Reverse-Conducting Insulated Gate Bipolar Transistor: A Review of Current Technologies

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The Reverse Conducting IGBT has several benefits over a separate IGBT and diode solution and has the potential to become the dominant device within many power electronic applications; including, but not limited to, motor control, resonant converters, and switch mode power supplies. However, the device inherently suffers from many undesirable design trade-offs which have prevented its widespread use. One of the most critical issues is the snapback seen in the forward conduction characteristic which can prevent full turn-on of the device and result in the device becoming unsuitable for parallel operation (required in many high voltage modules). This phenomenon can be suppressed but at the expense of the reverse conduction performance. This paper provides an overview of the technical design challenges presented by the RC-IGBT structure and reviews alternative device concepts which have been proposed in literature. Analysis shows that these alternate concepts either present a trade-off in performance characteristics, an inability to be manufactured, or a requirement for a custom gate drive.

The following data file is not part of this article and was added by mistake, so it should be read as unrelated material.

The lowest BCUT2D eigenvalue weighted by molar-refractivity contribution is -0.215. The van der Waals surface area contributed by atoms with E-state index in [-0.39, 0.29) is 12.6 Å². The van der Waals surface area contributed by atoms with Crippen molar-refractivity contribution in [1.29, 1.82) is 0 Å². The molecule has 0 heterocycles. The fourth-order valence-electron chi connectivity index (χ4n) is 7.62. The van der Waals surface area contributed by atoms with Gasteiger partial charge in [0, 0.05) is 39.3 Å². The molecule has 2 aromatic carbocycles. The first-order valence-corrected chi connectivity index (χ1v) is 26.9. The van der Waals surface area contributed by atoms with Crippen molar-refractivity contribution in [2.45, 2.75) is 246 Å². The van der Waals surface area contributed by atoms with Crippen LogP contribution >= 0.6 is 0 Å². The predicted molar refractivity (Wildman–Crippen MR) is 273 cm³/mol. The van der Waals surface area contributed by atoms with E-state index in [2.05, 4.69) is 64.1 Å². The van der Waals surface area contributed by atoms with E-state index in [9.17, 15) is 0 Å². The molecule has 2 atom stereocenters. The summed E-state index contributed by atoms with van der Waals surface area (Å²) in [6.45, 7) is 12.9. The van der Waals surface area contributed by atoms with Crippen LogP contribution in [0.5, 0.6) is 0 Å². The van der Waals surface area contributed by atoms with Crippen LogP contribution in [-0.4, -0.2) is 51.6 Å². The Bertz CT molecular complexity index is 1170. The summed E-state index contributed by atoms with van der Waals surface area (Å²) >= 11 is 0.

Antiparallel diode, body diode, insulated gate bipolar transistor (IGBT), power devices, power electronics, reverse-conducting IGBT (RC-IGBT)
Journal Title
IEEE Transactions on Electron Devices
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Institute of Electrical and Electronics Engineers (IEEE)
EPSRC (1724376)
Technology Strategy Board (102878)
EPSRC Doctoral Training Partnership scheme (grant RG75686) UK Innovate Project Number 102878